[SciPy-user] linear regression

josef.pktd@gmai... josef.pktd@gmai...
Wed May 27 15:29:45 CDT 2009

On Wed, May 27, 2009 at 3:37 PM, Robert Kern <robert.kern@gmail.com> wrote:
> On Wed, May 27, 2009 at 14:22,  <josef.pktd@gmail.com> wrote:
>> On Wed, May 27, 2009 at 3:03 PM, Robert Kern <robert.kern@gmail.com> wrote:
>>> On Wed, May 27, 2009 at 13:28,  <josef.pktd@gmail.com> wrote:
>>>> On Wed, May 27, 2009 at 12:35 PM, ms <devicerandom@gmail.com> wrote:
>>>>> josef.pktd@gmail.com ha scritto:
>>>>>>> Have a look here <http://www.scipy.org/Cookbook/LinearRegression>
>>>>>> y = Beta0 + Beta1 * x + Beta2 * x**2   is the second order polynomial.
>>>>>> I also should have looked, polyfit returns the polynomial coefficients
>>>>>> but doesn't calculate the variance-covariance matrix or standard
>>>>>> errors of the OLS estimate.
>>>>> AFAIK, the ODR fitting routines return all these parameters, so one can
>>>>> maybe use that for linear fitting too.
>>>> you mean scipy.odr?
>>>> I never looked at it in details. Conceptionally it is very similar to
>>>> standard regression, but I've never seen an application for it, nor do
>>>> I know the probability theoretic or econometric background of it.
>>> ODR is nonlinear least-squares with errors in both variables (e.g.
>>> minimizing the weighted sum of squared distances from each point to
>>> the corresponding closest points on the curve rather than "straight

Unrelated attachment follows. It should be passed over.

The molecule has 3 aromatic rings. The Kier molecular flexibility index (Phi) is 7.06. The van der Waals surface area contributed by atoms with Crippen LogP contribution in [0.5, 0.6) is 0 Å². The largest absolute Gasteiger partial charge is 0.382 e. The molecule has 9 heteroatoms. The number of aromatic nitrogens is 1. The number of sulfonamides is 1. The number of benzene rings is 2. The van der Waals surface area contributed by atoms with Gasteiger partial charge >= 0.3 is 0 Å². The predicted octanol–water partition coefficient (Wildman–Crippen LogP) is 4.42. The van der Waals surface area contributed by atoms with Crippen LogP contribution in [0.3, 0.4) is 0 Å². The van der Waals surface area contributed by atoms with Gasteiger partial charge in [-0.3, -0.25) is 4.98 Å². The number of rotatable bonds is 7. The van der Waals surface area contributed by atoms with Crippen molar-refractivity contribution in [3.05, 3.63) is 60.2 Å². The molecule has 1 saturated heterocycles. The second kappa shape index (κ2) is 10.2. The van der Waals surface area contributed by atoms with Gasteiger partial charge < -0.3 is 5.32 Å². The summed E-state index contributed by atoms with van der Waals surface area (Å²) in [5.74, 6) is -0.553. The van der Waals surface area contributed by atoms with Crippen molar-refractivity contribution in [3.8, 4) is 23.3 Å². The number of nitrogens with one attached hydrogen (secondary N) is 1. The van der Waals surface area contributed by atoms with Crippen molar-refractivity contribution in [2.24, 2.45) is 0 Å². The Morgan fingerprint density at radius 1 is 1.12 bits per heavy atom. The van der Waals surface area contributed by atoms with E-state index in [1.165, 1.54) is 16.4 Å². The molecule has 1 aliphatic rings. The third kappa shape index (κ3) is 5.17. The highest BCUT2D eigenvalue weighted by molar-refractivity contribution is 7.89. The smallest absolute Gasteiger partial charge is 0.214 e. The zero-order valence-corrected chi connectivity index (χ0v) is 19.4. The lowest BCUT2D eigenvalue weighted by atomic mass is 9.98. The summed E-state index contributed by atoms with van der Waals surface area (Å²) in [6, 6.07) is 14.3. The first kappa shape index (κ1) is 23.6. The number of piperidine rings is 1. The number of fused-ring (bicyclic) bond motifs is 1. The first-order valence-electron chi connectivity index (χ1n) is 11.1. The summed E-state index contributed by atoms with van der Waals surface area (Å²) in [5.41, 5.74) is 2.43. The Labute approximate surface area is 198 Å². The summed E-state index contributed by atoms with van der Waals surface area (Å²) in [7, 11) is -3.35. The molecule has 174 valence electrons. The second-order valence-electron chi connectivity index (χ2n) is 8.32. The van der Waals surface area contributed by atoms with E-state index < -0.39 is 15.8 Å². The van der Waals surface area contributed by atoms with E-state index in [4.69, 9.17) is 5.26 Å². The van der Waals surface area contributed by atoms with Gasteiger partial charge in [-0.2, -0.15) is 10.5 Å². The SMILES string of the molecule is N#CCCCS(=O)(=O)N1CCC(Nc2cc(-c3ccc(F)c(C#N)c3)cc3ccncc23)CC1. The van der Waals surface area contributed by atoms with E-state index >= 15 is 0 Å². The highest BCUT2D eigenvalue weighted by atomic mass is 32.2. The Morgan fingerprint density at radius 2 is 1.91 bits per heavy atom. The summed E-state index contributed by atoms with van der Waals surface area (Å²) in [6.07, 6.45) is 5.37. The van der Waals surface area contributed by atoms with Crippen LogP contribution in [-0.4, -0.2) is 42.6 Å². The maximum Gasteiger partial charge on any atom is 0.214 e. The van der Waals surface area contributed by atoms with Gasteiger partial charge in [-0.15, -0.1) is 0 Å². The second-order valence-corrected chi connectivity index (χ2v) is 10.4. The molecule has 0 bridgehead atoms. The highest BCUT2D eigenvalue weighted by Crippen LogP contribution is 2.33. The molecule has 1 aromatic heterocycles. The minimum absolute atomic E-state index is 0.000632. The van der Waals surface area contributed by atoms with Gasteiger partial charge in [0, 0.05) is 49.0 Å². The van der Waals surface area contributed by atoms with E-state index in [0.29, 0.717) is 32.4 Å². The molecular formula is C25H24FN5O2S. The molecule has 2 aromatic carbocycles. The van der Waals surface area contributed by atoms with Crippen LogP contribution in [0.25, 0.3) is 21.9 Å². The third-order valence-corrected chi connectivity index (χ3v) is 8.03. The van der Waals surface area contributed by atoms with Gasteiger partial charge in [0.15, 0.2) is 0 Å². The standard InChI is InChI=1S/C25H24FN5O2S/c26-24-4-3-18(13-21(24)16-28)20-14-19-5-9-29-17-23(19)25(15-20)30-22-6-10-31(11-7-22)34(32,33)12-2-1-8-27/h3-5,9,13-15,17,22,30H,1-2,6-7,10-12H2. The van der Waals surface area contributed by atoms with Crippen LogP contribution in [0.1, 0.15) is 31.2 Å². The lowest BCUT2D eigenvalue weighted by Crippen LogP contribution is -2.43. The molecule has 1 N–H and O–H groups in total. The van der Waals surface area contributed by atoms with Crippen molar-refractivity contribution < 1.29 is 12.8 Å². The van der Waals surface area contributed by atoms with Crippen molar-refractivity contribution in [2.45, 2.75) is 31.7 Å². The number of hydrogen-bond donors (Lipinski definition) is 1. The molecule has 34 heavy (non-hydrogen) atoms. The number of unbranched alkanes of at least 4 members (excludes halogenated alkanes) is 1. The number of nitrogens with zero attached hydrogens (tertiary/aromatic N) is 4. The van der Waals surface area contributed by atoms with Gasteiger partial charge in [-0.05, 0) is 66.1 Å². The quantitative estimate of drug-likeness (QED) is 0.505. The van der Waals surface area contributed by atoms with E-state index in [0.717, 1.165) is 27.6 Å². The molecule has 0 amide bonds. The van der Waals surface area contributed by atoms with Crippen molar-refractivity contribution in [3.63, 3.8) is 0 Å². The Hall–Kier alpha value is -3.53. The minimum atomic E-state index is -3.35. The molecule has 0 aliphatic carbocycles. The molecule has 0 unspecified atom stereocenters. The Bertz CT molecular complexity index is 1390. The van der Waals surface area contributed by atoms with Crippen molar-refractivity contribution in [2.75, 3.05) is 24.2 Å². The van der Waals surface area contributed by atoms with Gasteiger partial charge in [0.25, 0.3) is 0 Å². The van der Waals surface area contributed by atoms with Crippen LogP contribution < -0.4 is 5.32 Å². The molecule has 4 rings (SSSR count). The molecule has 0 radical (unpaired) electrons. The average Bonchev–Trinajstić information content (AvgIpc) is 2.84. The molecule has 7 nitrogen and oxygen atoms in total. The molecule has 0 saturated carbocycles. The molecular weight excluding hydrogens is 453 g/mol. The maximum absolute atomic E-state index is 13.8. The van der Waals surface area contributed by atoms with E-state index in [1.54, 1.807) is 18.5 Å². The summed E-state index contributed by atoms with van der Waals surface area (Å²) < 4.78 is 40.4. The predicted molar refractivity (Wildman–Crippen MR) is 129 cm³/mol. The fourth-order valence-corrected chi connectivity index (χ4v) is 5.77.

>>> down" as in OLS). scipy.odr implements both ODR and OLS. It also
>>> implements implicit regression, where the relationship between
>>> variables is not expressed as "y=f(x)" but "f(x,y)=0" such as fitting
>>> an ellipse.
>>>> The
>>>> results for many cases will be relatively close to standard least
>>>> squares.
>>>> A google search shows links to curve fitting but not to any
>>>> econometric theory. On the other hand, there is a very large
>>>> literature on how to treat measurement errors and endogeneity of
>>>> regressors for (standard) least squares and maximum likelihood.
>>> The extension is straightforward. ODR is really just a generalization
>>> of least-squares. Unfortunately, the links to the relevant papers seem
>>> to have died. I've put them up here:
>>> http://www.mechanicalkern.com/static/odr_vcv.pdf
>>> http://www.mechanicalkern.com/static/odr_ams.pdf
>>> http://www.mechanicalkern.com/static/odrpack_guide.pdf
>> Thanks for the links, I finally also found out that in Wikipedia it is
>> under "Total Regression". Under "Errors-in-Variables model" it says
>> "
>> Error-in-variables models can be estimated in several different ways.
>> Besides those outlined here, see:
>>        * total least squares for a method of fitting which does not
>> arise from a statistical model;
>> "
>> >From a brief reading, I think that the main limitation is that it
>> doesn't allow you to explicitly model the joint error structure. I
>> looks like, this will be implicitly done by the scaling factors and
>> other function parameters. But this is just my first impression.
> For "y=f(x)" models, this is true. Both y and x can be multivariate,
> and you can express the covariance of the uncertainties for each, but
> not covariance between the y and x uncertainties. This is because of
> the numerical tricks used for efficient implementation

In this case, OLS would still be unbiased in the linear case, but
maybe not efficient. I don't know about the non-linear case.

> . However,
> "f(x)=0" models can express covariances between all dimensions of x.

When I saw initially the implicit function estimation, I thought this
might be pretty useful.

But I will have to play with odr, to see how much it can be used for
more "traditional" statistical analysis.


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